Prior to SLIPKNOT's September 1 performance in Bristow, Virginia, vocalist Corey Taylor was interviewed by film critic Kevin McCarthy. The full conversation can be seen below. A few excerpts follow (as transcribed by BLABBERMOUTH.NET).
On the process of making the group's latest masks with actor, stunt man and special effects/prosthetic makeup artist Tom Savini:
Corey: "Largely, the writing doesn't really have anything to do visually with [what we come up with]. I have a certain aesthetic in mind going into it — like, what I want to represent myself for the the album, the evolution [of] where I'm at. With somebody like Tom, who's got years of experience, you sit down and you just start fleshing out ideas, and the practicality of it — just basically bouncing ideas off each other of how to make it work. It was cool — it was a really cool collaboration, and also a lesson in [the fact that] I can hold myself back from freaking out on the fact that, 'Here's Tom Savini.' It was really cool. I got to know him really, really well. He's a super-cool dude. It was great."
On the cinematic influences in SLIPKNOT's music and concerts:
Corey: "It's almost like a live-action movie — a step away from a play, a little more enhanced. It's crazy. To us, it's about setting a scene. Every song should set a scene. Every song should take you somewhere — visually, emotionally. I don't want to say spiritually, because we're not hippies, but if it doesn't move you and put you in a certain mindset, then we haven't done our job. Even songs that some of our fans don't like should have that moment of taking you somewhere putting you some place [that's] maybe uncomfortable, maybe some place you've never really wanted to confront. That's our goal. Purely from an artistic standpoint, we've always said we're much more an artiste band than a gimmick, and it feels like now, after 20 years, people are finally starting to come around."
On the science of setlists:
Corey: "You want to create space. You want to create peaks and valleys and stuff. You don't want to destroy the audience and leave them with nothing. You create it so there's a way for them to catch their breath. At the same time, we're a band now that has so many different types of music that our sets are completely different from the way they used to be. Now, it just kind of comes down to what kind of flow we want it to have. We can pummel; we can permeate; we can draw people in; we can push them out; we can provoke; we can agitate. There's so many things we can do now that actually make it fun to put the set together. At the same time, there's certain beats that you know you have to hit. There are certain songs that if you don't put it in there, people riot. That's the fun of it — playing around with it and making sure you're getting it right."
On performing live:
Corey: "For me, it's about trying to get as close to that album as possible, or maybe even beating that performance. As far as things taking on different meanings and perspectives, the good thing about the audience being right there singing it back at you, it gives you maybe a more positive bent on it. It take you out of that negative headspace where you maybe wrote some of that stuff, and a lot of the crazy stuff that was going on in your head, and it makes you feel like you can share it with them. When you see them singing those words back at you, you know it's not [for] the same reason, but they feel it just as much as you do, so that becomes almost like this sense of sonic empathy, where you're sharing with each other... It helps carry the burden. It helps take that off of you, and it encourages you to entertain and share it even more."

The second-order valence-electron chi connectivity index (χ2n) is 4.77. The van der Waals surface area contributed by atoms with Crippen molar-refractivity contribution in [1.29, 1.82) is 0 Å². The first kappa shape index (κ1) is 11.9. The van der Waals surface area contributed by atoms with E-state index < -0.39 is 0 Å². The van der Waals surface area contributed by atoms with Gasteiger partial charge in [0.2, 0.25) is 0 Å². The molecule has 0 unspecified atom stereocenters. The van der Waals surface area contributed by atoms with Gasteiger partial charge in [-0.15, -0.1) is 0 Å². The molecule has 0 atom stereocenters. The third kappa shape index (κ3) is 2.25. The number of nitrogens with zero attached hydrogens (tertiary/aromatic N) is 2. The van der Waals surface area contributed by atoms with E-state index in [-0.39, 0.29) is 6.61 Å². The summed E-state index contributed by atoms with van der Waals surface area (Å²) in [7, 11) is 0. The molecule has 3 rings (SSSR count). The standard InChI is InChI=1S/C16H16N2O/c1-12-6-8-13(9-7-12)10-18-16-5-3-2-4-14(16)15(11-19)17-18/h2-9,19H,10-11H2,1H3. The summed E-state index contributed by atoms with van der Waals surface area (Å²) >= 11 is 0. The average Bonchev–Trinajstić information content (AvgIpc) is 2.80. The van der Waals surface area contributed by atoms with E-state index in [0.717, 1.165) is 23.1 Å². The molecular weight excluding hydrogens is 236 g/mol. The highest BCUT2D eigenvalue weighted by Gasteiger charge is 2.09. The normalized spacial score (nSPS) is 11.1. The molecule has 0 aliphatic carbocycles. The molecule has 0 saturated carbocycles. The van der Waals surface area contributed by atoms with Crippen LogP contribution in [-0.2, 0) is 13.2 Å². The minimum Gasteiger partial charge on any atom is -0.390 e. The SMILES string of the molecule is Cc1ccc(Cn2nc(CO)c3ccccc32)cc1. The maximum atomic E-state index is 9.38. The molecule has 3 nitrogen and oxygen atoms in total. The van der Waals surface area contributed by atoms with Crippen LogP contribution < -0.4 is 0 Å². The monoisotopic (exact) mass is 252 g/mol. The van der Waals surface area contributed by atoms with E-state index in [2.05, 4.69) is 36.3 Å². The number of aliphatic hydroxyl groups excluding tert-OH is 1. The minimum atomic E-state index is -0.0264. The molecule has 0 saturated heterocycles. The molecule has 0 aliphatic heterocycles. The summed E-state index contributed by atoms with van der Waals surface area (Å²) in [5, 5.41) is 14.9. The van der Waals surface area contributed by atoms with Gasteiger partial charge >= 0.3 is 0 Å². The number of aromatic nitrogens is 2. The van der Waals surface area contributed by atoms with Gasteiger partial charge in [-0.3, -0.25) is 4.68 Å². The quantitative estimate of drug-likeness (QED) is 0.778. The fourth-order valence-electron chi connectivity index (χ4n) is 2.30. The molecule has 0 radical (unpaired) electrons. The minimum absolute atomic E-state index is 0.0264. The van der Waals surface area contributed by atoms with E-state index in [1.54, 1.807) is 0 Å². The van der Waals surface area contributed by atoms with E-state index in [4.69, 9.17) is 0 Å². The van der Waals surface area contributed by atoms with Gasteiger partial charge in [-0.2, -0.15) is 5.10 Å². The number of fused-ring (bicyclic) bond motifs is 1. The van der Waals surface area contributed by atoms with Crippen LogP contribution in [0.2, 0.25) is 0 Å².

On the fact that the band's 2003 album, "Vol. 3 (The Subliminal Verses)", doesn't feature any profanity:
Corey: "I was catching so much hell, whether it was SLIPKNOT or STONE SOUR — 'Oh, he can't truly be a great writer because he can't write without using expletives and whatnot.' I was like, 'Oh, really? Okay,' so I did that whole album specifically for that. To me, it was a bigger fuck-you to write a whole album without saying that... I was pretty proud of that album."
On deciding to the band's recent single "All Out Life" in standalone fashion:
Corey: "It would have been different if people couldn't access it, but it's everywhere. To us, it was more about making room for a new song that fit with the narrative, instead of trying to throw this song on that was more of a one-off. Its spirit was really more in line with being a one-off than anything else. I think once we explained that to people, they could grasp it. It's not like we were keeping it from anybody, because you can get it out there, but for me, it made more sense to leave room on an already stacked album for a song that fit more with what was going on."
On his pre-show preparation:
Corey: "Obviously, getting all the crap on. Warming up, stretching out. Just preparing yourself, because it's almost all adrenaline at that point. You get out on stage; you make sure you're going to perform well; and then you just hold on for dear life. You let the mask basically run the show. Once you put that on, you're a totally different person. You unlock something that is inside you, but it's hard to conjure up when you're not wearing it. It's really carte blanche to just let go, and it's pretty dope."
SLIPKNOT — whose latest album, "We Are Not Your Kind", was released via Roadrunner on August 9 — just completed its "Knotfest Roadshow" tour with VOLBEAT, GOJIRA and BEHEMOTH. The group's next live appearance will take place at the Aftershock festival in Sacramento, California on October 11.